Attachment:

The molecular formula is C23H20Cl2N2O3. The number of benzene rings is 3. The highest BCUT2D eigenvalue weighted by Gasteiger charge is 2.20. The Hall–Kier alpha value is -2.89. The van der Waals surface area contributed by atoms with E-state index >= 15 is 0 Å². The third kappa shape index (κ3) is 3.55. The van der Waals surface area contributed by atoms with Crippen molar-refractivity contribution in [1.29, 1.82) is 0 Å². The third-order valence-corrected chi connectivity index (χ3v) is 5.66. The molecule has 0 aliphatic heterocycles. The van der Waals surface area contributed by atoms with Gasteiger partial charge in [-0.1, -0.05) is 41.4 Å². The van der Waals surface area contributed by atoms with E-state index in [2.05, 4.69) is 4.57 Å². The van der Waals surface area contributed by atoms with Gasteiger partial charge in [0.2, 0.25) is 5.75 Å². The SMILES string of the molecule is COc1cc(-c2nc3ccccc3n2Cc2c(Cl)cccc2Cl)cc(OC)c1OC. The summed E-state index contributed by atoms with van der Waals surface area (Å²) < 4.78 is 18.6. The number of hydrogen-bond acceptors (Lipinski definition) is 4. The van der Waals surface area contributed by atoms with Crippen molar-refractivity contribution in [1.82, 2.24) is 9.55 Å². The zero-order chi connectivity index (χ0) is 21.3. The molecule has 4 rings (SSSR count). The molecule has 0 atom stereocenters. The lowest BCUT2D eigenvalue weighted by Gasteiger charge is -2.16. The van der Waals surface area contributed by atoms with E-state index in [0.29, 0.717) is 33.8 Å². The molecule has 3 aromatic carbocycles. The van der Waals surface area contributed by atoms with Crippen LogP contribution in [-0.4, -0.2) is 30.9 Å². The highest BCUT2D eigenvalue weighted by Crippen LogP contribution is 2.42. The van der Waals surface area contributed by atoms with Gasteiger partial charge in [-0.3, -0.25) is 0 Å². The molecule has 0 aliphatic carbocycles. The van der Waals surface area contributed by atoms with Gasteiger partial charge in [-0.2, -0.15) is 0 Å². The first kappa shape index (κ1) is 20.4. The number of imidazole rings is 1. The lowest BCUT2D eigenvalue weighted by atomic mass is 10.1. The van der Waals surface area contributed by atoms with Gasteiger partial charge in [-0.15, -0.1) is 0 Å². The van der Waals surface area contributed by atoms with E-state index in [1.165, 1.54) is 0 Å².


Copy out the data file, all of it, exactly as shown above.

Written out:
The molecular formula is C23H20Cl2N2O3. The number of benzene rings is 3. The highest BCUT2D eigenvalue weighted by Gasteiger charge is 2.20. The Hall–Kier alpha value is -2.89. The van der Waals surface area contributed by atoms with E-state index >= 15 is 0 Å². The third kappa shape index (κ3) is 3.55. The van der Waals surface area contributed by atoms with Crippen molar-refractivity contribution in [1.29, 1.82) is 0 Å². The third-order valence-corrected chi connectivity index (χ3v) is 5.66. The molecule has 0 aliphatic heterocycles. The van der Waals surface area contributed by atoms with Gasteiger partial charge in [-0.1, -0.05) is 41.4 Å². The van der Waals surface area contributed by atoms with E-state index in [2.05, 4.69) is 4.57 Å². The van der Waals surface area contributed by atoms with Gasteiger partial charge in [0.2, 0.25) is 5.75 Å². The SMILES string of the molecule is COc1cc(-c2nc3ccccc3n2Cc2c(Cl)cccc2Cl)cc(OC)c1OC. The summed E-state index contributed by atoms with van der Waals surface area (Å²) < 4.78 is 18.6. The number of hydrogen-bond acceptors (Lipinski definition) is 4. The van der Waals surface area contributed by atoms with Crippen molar-refractivity contribution in [1.82, 2.24) is 9.55 Å². The zero-order chi connectivity index (χ0) is 21.3. The molecule has 4 rings (SSSR count). The molecule has 0 atom stereocenters. The lowest BCUT2D eigenvalue weighted by Gasteiger charge is -2.16. The van der Waals surface area contributed by atoms with E-state index in [0.29, 0.717) is 33.8 Å². The molecule has 3 aromatic carbocycles. The van der Waals surface area contributed by atoms with Crippen LogP contribution in [-0.4, -0.2) is 30.9 Å². The highest BCUT2D eigenvalue weighted by Crippen LogP contribution is 2.42. The van der Waals surface area contributed by atoms with Gasteiger partial charge in [-0.3, -0.25) is 0 Å². The molecule has 0 aliphatic carbocycles. The van der Waals surface area contributed by atoms with Gasteiger partial charge in [-0.2, -0.15) is 0 Å². The first kappa shape index (κ1) is 20.4. The number of imidazole rings is 1. The lowest BCUT2D eigenvalue weighted by atomic mass is 10.1. The van der Waals surface area contributed by atoms with Gasteiger partial charge in [-0.15, -0.1) is 0 Å². The van der Waals surface area contributed by atoms with E-state index in [1.165, 1.54) is 0 Å².